8. For the Buttercream: Whisk sugar and egg whites for 3 to 5 minutes in a medium heatproof bowl set over a saucepan of simmering water (water should not touch the bottom of the bowl), until meringue is hot to the touch. The sugar granules will be dissolved and you will be left with a fluffy marshmallow cream-like froth.
9. Remove bowl from heat and beat for 5 minutes with a hand mixer set to medium speed, or pour into a bowl of a stand mixer with a whisk attachment to mix.
10. Add half of the butter and beat with a hand mixer (or paddle attachment for stand mixer) until smooth before adding the next half to combine. Scrape the sides of the bowl with a spatula and give it a quick stir. Beat again on medium-high for another 6 to 10 minutes to thicken.
11. Dissolve cocoa and espresso/coffee granules in water, vanilla extract, and amaretto in a small bowl. Pour into the buttercream and beat for 2 minutes, scraping the sides at least once.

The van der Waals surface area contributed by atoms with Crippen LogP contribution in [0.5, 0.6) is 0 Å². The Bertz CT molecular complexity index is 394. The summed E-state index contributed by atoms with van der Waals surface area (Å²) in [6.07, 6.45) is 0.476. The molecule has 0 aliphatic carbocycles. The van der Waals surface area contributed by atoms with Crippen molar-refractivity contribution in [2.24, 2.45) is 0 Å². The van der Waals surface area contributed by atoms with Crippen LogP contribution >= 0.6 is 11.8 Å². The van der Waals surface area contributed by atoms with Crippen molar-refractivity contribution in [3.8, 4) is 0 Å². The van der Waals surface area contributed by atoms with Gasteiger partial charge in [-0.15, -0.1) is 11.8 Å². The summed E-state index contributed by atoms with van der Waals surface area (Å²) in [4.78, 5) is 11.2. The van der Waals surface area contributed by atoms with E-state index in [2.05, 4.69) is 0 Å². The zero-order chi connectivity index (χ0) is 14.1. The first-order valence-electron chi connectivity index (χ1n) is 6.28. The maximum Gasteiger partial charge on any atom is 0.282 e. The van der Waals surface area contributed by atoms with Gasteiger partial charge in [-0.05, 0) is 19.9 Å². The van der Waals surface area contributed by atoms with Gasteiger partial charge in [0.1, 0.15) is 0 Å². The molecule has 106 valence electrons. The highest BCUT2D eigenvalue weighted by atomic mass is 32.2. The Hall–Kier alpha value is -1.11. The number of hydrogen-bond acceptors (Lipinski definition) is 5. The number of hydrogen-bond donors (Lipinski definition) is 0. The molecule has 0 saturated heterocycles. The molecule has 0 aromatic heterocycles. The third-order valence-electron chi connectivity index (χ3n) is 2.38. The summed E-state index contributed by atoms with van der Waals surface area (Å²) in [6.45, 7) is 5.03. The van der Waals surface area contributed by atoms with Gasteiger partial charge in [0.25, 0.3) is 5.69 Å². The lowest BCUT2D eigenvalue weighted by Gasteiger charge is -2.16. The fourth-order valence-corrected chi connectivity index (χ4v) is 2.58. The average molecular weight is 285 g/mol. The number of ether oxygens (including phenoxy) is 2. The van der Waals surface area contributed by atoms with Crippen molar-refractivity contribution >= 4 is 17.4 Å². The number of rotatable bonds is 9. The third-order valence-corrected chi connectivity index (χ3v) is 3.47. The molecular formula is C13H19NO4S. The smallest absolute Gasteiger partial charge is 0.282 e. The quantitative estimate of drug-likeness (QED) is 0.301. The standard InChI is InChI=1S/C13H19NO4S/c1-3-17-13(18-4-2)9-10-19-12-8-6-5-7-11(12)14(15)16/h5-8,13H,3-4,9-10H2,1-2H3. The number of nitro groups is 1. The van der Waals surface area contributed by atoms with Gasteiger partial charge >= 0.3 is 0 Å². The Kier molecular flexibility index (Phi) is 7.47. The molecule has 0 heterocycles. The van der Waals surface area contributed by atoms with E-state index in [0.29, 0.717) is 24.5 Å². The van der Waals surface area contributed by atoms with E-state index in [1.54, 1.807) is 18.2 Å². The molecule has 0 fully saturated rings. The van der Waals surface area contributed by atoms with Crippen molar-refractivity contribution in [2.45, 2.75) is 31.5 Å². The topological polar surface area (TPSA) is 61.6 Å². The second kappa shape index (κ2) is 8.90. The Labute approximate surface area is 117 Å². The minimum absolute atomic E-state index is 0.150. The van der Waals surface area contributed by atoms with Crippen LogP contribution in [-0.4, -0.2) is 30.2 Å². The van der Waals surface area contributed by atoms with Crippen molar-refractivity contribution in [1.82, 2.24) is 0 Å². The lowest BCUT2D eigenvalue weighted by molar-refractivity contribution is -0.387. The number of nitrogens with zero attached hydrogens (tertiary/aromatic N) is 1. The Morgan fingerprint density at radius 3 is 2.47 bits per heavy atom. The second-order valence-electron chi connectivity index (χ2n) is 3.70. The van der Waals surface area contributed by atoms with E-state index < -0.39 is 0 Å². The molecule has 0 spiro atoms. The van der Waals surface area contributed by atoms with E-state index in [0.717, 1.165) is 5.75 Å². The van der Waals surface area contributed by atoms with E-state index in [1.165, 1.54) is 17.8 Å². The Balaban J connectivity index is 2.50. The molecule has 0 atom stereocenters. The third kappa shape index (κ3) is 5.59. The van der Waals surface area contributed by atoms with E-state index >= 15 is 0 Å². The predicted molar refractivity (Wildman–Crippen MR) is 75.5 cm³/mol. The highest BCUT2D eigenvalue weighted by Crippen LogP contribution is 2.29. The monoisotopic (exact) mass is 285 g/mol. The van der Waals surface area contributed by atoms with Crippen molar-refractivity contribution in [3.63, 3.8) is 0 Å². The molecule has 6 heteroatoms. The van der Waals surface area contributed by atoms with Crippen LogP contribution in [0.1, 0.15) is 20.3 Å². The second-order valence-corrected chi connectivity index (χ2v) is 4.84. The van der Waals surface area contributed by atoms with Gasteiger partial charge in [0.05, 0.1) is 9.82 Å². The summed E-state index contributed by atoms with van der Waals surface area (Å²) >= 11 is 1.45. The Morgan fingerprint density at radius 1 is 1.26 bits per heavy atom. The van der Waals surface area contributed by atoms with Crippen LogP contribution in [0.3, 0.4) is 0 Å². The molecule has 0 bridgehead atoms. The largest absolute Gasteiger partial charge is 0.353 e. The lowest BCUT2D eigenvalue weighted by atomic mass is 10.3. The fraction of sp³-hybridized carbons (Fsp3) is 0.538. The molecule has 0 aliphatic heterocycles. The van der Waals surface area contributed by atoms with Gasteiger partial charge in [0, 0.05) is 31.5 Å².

12. Spoon about ½ cup of frosting on top and spread it evenly with a flat metal spatula.Spread a thick layer of frosting over the side, working from the bottom up to the top. Frost the top by placing a mound of icing and spreading it to the side. You can decorate the cake with the remaining frosting as you wish.
As you can see I didn’t do the icing this time around. I have done it previously and it is indeed delicious. I used Kahlua instead of Amaretto but I believe Amaretto gives it a nice almond flavour to it.
This Mocha cake… I’m just going to call it a Mocha Chiffon Cake is beautifully soft. I put it only for roughly 30/35 minutes, just done and it is as moist as ever. If you’re a fan of Chiffon Cakes, and want a slight coffee hit. This is for you! I think if you try the Gourmeted way, you may still find success, it’s just that I used a hand mixer on my previous two attempts. My planetary stand mixer works wonders with egg whites and is excellent in producing stiff peaks so that could be the reason why I found success on my third attempt.
This is slightly smaller than my Orange and Pandan Chiffon Cakes, as it only uses 6 eggs, but it’s still quite nice as you can see. It’s just a tad shorter. I might try a Black Sesame Chiffon Cake sometime because I seriously can’t get enough of Black Sesame.